Future iPhones might read iMessages aloud in the sender’s voice

If you want to send a message to someone, you have a few options. For example, you can write, dictate, or send a voice message. Apple wants to go a step beyond as it’s just been granted a patent to make a text message read by the sender’s voice.

The patent was granted by the US Patent & Trademark Office and discovered by Patently Apple. Here’s how the Cupertino firm describes this idea:

Text communication between users of electronic devices has become an integral part of society, especially in the context of social media and instant messaging communications. However, conventional systems do not include personalization of message playback, such as personalized audio playback of received messages. These systems are also lacking with respect to user customization as to how messages are played back among various message senders. Relatedly, traditional systems are not equipped to produce personalized voices for text messages based on a small amount of audio input. Accordingly, improved systems for personalized voices are desired.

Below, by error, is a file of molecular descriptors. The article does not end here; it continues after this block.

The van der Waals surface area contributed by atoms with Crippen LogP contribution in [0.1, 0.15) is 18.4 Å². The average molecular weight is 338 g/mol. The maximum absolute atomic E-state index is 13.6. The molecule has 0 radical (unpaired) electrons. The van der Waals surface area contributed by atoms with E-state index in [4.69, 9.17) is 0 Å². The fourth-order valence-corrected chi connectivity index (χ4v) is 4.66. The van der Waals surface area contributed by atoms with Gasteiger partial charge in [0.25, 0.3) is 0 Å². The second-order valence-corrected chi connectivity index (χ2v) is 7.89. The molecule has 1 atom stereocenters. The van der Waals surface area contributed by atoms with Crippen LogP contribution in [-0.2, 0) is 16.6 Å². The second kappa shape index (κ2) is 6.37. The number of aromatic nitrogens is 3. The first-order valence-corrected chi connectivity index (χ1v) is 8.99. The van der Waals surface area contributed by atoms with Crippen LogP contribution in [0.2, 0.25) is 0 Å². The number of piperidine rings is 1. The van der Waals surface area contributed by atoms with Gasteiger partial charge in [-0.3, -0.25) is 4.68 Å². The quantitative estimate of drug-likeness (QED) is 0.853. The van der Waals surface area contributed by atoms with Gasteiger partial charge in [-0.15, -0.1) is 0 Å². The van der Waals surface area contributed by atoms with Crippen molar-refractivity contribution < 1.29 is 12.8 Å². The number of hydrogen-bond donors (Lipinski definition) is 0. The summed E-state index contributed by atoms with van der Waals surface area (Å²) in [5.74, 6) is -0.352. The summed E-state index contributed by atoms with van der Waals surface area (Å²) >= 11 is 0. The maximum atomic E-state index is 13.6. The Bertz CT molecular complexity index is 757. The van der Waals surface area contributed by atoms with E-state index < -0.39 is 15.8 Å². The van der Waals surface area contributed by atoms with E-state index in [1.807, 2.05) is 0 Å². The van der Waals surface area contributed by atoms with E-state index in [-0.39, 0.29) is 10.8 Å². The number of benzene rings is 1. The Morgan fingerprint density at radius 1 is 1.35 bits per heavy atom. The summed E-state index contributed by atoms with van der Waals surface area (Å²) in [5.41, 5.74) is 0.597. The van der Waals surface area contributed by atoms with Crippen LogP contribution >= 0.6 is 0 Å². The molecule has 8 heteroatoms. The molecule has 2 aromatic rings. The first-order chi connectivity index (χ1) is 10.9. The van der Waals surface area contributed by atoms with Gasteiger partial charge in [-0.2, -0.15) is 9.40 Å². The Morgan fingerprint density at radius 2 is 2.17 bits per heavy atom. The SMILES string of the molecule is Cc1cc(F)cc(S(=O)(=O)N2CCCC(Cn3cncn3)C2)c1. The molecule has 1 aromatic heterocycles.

Apple even explains why this feature would be helpful. For example, in response to receiving a message from a contact named “John,” a user may desire to listen to the message in John’s voice, which enhances the user experience while increasing the efficiency of the device by eliminating the need for the user to read the received message.

BGR’s Take

While this sounds like an exciting idea, as it could be a nice accessibility feature combined with a personal touch, it could raise some privacy concerns. Who could guarantee that the user will only use their own voice to create this personalized experience?

With deep fake and Artificial Intelligence showing us every day how things aren’t black and white, ultimately, this patent is just another idea Apple had and wants to secure. That said, the best idea to hear someone else’s voice is to ask them to send a voice message.

Other than that, let’s keep Siri reading our text messages when we cannot see them by ourselves while driving or running with AirPods on.


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